One of the most unusual sights in the animal kingdom has appeared in the unlikely setting of a Tennessee zoo, which has hosted the birth of what is thought to be the world's only singularly colored giraffe.
The female giraffe, born on July 31, is a uniform brown color, without the unique patched pattern that giraffes are known for, along with their extraordinarily long necks. Brights Zoo stated that the giraffe is already 6ft tall and is being cared after by her mother and zoo workers.
Because giraffes are rarely born without their mottled appearance, which primarily serves as a form of camouflage in the wild, the zoo believes the giraffe is one of a kind.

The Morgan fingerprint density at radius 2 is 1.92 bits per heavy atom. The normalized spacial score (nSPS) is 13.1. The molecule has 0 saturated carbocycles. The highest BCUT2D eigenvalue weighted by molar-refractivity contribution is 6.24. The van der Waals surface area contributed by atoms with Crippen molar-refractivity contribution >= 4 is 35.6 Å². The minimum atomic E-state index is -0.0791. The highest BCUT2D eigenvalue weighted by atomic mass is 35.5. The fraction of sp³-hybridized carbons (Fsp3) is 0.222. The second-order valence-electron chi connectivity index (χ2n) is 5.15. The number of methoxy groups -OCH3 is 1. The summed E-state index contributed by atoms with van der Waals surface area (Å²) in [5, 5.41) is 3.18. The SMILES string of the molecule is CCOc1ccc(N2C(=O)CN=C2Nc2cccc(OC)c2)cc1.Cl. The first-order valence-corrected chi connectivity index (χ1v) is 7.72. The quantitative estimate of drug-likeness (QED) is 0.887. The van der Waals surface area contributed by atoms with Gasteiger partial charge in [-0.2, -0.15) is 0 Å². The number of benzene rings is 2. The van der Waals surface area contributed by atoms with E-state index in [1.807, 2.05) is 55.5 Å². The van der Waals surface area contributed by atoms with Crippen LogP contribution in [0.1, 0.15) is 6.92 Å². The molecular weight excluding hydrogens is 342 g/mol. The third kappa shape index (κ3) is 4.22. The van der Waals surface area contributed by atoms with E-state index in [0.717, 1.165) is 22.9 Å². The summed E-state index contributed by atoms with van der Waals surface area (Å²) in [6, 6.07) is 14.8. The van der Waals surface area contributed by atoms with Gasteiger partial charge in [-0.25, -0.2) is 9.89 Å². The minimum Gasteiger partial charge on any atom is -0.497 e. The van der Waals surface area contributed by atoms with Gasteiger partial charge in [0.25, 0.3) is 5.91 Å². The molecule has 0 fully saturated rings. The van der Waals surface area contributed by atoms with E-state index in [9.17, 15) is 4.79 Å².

The skin beneath the spots also has a network of blood vessels that allows giraffes to release heat through the center of each patch, allowing them to regulate their body temperature.
Except for the Tennessee newcomer, each giraffe has a distinct patch pattern, which researchers believe is inherited from their mothers.
Brights Zoo said it hoped the unique birth would draw attention to the issues that giraffes confront across the world. The world's tallest mammal is threatened by habitat fragmentation in Africa, as well as illegal poaching.
"The international coverage of our patternless baby giraffe has created a much-needed spotlight on giraffe conservation," Tony Bright, the proprietor of Brights Zoo, told local television news station WCYB. "Wild populations are silently slipping into extinction, with 40% of the wild giraffe population lost in just the last three decades."